Upon completing her schooling in 1900, Broese adopted the stage name Wilma and debuted in Friedrich Schiller's play Mary Stuart with the Rotterdam Theater Company. She performed with this theater troupe for two years and then switched to the Netherlands Theater Company, where she performed for an additional year. On 12 May 1903, Broese married Jan Richard van Wulfften Palthe, director of industrial textile firm specializing in dying and laundering. Settling in the Van Stolkweg neighborhood of The Hague, Palthe-Broese gave up theater and focused on raising the couple's three sons: "Wolter (1905), Richard (1907) and Joachim Adolf (1908)".[1] Palthe-Broese's active involvement with women's suffrage began in 1908. Up to that point, she had been apathetic to the cause, but when the International Woman Suffrage Alliance scheduled their 4th conference to be held in Amsterdam, her family donated six hundred guilders (the equivalent of around €7,000 or $8,000 US in 2016 currency), to provide assistance for foreign attendants' travel expenses and lodging. During the conference, she and her sister Miel, hosted teas for the conventioners and Palthe-Broese met Aletta Jacobs, who would become a close friend for the remainder of her life.[1] After the Conference, Palthe-Broese became dedicated to the cause of women's enfranchisement and joined the Vereeniging voor Vrouwenkiesrecht (Society for Women's Suffrage). From 1915, she served as chair of The Hague branch's chapter committee of promulgation and hosted a booth to disseminate information about women's suffrage each Monday in the market near the intersection of the Brouwersgracht and Prinsengracht canals. That same year, she participated in the Women's Conference at The Hague, which occurred between 28 April and 1 May,[1] to protest World War I and develop a plan to prevent war in the future.[2] Palthe-Broese chaired the committee to provide accommodations for those attending the conference and met influential foreign feminists like the Hungarian sisters, Franciska and Rosika Schwimmer. An organization was formed at the conference which would become the Women's International League for Peace and Freedom (WILPF).[1] When the congress ended two delegations of women were formed to meet with European heads state over the next several months. Jane Addams and Jacobs led one group of women while Rosika Schwimmer and Chrystal Macmillan led another.[3] The women who made up the delegations included Palthe-Broese, Emily Greene Balch, Rosa Genoni, Alice Hamilton, Lola Maverick Lloyd, Cornelia Ramondt-Hirschmann, and Julia Grace Wales[4] and were divided according to whether their countries were involved in the war. Those from countries who were active combatants visited neutral countries and those who were from countries which were neutral visited the governments of countries involved in the war.[3][5] The women secured agreement from reluctant Foreign Ministers, who overall felt that a mediating body would be ineffective. Nevertheless, they agreed to participate, or not impede creation of a neutral mediating body, if other nations agreed and if President Woodrow Wilson would initiate a body. In the midst of the war, Wilson refused.[6][7] In 1918, Palthe-Broese used her theatrical talents to present a performance for the Hague chapter of the Vereeniging voor Vrouwenkiesrecht, parodying Parliamentary actions concerning women's suffrage. The following year at the Women's Peace Congress held between 12 and 17 May in Zurich, she was one of the featured speakers,[1] just four months before Queen Wilhelmina signed into law women's right to vote.[8] Shortly thereafter, she and her husband helped Aletta Jacobs move to The Hague and provided her with financial support, as she had lost her earnings due to poor investments. For the remainder of her life, Jacobs was financially supported by Palthe-Broese and her family.[9] Once the suffrage fight was won, Palthe-Broese turned her energies toward the peace movement. She became treasurer of the national branch of the WILPF in 1924. That same year, she helped organize the festivities to celebrate Jacob's 70th birthday. When Jacobs died in 1929, Palthe-Broese was designated as her sole heir. She provided a burial space in her family's mausoleum in Loenen op de Veluwe for Jacobs and worked to create a monument in Driehuis to join Jacobs' remains with her husband, Carel Victor Gerritsen's remains. Gerritsen and Jacobs' remains were reinterred at this monument in Westerveld Cemetery in 1931.[1] She continued as treasurer of the Dutch branch of the WILPF until 1940.[10]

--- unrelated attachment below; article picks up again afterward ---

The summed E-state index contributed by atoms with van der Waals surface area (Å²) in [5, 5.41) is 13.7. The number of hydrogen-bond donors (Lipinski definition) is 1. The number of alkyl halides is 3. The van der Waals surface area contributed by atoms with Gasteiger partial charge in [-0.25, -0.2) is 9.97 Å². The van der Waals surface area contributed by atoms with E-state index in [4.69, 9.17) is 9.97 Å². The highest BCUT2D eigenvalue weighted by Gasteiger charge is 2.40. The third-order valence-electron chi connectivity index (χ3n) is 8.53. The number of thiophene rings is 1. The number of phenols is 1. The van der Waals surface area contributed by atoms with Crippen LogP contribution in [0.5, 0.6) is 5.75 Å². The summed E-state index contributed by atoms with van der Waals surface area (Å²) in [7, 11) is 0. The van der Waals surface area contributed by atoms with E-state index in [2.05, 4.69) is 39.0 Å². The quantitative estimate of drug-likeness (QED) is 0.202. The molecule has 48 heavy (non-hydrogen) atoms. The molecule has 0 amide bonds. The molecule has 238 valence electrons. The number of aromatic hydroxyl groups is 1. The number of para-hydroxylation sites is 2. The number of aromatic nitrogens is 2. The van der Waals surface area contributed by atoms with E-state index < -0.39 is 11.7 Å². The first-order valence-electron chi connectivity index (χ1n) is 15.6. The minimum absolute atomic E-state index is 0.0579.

Palthe-Broese died on 11 November 1960 from leukemia and was buried in the Broese family estate of Groenouwe.[1] As Jacobs' heir, Palthe-Broese donated the papers of Aletta Jacobs to Rosa Manus one of the founders of the International Archives for the Women's Movement.[11] The majority of the papers were looted by the Nazis in 1940[12] and not returned to the Netherlands until a decade after they were rediscovered in a secret archive in Russia in 1992.[13] Jacobs' papers now are housed at the Atria Institute in Amsterdam,[14] as are Palthe-Broese's archival records.[10]